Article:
The Glycemic Index and Sugar in our Diet
Clearly, the high consumption of refined sugar and refined flour products is one of the greatest factors in overweight and obesity. This includes breads and baked goods, candies, and sodas. Both refined cane sugar and more recently, high-fructose corn syrup, constitute an excess of non-nutrient calories, which rarely satisfy hunger or the body’s need for nutrition. As a result, we still need and crave food. However, if we are focused only on eating the quick, readily available foods typically around us, we’ll keep getting too many calories with too little real nutrient value and we’ll gain weight. Many of us tend to eat or overeat this way at stressful or transitional times, particularly in adolescence or in mid-life. When we add to our fat cells and the areas around our belly and hips, this is more “dangerous” weight gain and more difficult to lose. The key is to prevent added weight by replacing highly sweet and starchy foods with foods we enjoy that won’t cause weight gain.
It’s a good idea to start by evaluating our sugar intake and our connection to, or need for, added sugars in our diet. Here, I don’t mean fresh fruits, but foods that are made with added sugar, such as candy, sodas, breakfast cereals, cookies and other baked or processed/packaged goods. Even foods that don’t taste sweet, like savory sauces and dressings, often have hidden sugars in them. So watch out and remember to check the labels of the foods you buy for their sugar and high fructose corn syrup content. Try replacing them with healthier or more wholesome choices.
Using the Glycemic Index
Many consumers are already aware of the role that excess calories and carbohydrates can play in weight gain and poor health and they read food labels to try and monitor what they eat. This is common sense, but rather than just describing foods as simple and complex carbohydrates, they can also be rated on the Glycemic Index. This is a very useful tool in understanding sugar in our diet. Extremely sweet or very starchy foods are high on the Index; they break down quickly and cause the release of extra insulin, burdening our metabolism. Foods low on the Index are metabolized slower and provide a steadier stream of glucose and other nutrients. As a result, they’re less work and stress for the body. (See the chart at the end of this article)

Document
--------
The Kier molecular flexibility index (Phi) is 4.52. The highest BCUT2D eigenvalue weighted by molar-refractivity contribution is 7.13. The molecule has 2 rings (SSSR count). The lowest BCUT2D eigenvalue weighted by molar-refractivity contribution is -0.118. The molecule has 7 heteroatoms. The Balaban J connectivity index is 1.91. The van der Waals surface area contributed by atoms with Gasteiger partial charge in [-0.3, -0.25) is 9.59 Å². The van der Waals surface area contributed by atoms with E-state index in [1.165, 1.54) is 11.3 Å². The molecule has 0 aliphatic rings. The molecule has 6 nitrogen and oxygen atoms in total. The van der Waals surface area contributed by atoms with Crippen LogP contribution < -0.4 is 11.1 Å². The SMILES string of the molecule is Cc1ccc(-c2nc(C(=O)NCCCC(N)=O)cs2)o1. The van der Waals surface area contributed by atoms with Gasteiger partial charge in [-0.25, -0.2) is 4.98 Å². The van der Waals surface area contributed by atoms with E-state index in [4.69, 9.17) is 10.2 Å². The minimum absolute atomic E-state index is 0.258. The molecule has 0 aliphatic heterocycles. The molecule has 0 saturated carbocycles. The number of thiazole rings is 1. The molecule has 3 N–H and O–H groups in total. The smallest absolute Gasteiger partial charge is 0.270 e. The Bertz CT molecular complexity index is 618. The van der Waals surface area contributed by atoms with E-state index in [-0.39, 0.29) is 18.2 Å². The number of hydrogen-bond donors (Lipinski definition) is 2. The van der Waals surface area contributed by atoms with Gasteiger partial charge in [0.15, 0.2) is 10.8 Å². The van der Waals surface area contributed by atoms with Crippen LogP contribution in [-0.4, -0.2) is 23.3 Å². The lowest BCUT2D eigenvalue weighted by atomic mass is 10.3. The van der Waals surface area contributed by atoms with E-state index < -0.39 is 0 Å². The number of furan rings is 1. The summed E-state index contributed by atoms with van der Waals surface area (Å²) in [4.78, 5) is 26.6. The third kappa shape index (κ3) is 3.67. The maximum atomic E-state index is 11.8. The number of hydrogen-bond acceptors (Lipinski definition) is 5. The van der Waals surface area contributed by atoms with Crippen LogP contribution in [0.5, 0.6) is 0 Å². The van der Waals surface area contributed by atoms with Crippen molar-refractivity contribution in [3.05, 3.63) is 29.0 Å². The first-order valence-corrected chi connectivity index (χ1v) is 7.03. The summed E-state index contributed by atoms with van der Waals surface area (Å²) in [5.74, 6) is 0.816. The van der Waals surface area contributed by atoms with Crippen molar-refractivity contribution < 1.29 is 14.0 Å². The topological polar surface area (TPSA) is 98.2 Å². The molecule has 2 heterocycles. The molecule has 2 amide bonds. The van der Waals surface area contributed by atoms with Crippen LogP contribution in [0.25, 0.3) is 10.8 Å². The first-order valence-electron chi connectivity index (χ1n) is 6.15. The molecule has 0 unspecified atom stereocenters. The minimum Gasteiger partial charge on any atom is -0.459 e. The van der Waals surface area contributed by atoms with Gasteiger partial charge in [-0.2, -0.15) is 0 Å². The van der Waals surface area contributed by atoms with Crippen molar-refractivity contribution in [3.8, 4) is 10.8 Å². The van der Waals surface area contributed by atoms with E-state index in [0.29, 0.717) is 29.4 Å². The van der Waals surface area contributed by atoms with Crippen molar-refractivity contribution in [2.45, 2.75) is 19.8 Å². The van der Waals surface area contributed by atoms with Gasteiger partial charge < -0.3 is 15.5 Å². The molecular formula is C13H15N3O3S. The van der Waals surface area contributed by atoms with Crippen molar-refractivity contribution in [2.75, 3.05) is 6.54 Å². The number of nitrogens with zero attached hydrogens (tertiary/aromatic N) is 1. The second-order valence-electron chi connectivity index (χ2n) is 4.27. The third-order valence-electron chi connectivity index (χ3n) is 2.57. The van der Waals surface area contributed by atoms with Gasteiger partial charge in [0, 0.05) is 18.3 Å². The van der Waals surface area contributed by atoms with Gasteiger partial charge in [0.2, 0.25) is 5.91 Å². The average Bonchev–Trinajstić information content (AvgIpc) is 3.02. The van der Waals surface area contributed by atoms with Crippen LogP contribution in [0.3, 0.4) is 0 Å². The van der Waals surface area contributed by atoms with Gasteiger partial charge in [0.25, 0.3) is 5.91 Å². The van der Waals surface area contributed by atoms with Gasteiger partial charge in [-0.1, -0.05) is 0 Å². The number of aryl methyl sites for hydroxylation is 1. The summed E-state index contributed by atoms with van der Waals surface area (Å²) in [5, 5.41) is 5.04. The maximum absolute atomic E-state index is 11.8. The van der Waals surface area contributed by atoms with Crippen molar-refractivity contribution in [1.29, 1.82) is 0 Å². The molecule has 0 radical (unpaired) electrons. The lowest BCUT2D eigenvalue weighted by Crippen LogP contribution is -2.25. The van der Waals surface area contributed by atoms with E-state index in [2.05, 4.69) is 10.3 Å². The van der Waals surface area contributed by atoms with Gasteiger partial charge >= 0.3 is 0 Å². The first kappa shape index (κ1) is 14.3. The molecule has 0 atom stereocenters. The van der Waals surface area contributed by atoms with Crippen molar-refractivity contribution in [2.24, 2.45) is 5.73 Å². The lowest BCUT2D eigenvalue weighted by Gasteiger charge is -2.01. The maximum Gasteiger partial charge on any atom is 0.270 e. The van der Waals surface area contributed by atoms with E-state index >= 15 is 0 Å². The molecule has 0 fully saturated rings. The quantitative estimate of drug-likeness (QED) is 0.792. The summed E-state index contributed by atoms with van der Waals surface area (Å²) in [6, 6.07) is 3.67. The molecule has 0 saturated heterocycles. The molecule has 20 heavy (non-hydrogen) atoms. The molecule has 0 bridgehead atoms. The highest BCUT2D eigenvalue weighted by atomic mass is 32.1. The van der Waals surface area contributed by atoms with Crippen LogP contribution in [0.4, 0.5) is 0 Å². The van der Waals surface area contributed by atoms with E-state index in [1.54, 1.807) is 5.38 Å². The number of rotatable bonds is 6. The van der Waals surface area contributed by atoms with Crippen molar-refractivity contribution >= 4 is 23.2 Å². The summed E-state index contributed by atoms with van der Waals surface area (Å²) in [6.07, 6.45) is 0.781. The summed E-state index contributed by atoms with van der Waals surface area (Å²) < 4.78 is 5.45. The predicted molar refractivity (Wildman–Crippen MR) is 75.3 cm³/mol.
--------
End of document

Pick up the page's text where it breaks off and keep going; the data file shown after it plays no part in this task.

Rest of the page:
Magnesium and Chromium can help
Research indicates that magnesium intake also has a “modest but significant effect” on keeping blood sugar steady and stabilizing insulin metabolism. Magnesium is found in whole grains and nuts and seeds, as well as leafy green vegetables. People can also supplement with capsules of 125-250 mgs 1-2x daily. (Note: The common magnesium citrate can cause loose bowels, and many consumers use magnesium supplementation for constipation. Magnesium glycinate has a lesser affect on the bowels.) Studies have also shown that the majority of people eating typical Western diets consume less than the suggested daily dietary intake of chromium, which is set at 50-200 micrograms per day. Insufficient chromium intake is associated with signs and symptoms similar to those seen in diabetes and cardiovascular diseases. People with sugar issues or pre-diabetes often supplement with 200 mcgs. of chromium picolinate twice daily.
In summary, the guidelines for this approach include consuming a low glycemic diet, consisting mainly of proteins and vegetables, with a focus on leafy green veggies, as well as nuts and seeds, whole grains with legumes, berries and some stone fruits. This way of eating also means lowering the intake of highly starchy foods, such as potatoes, carrots, beets and intensely sweet fruits like melons and bananas, limiting juice intake as well.
Here’s a link to a simple Glycemic Index chart that will help you get started with this helpful tool. HERE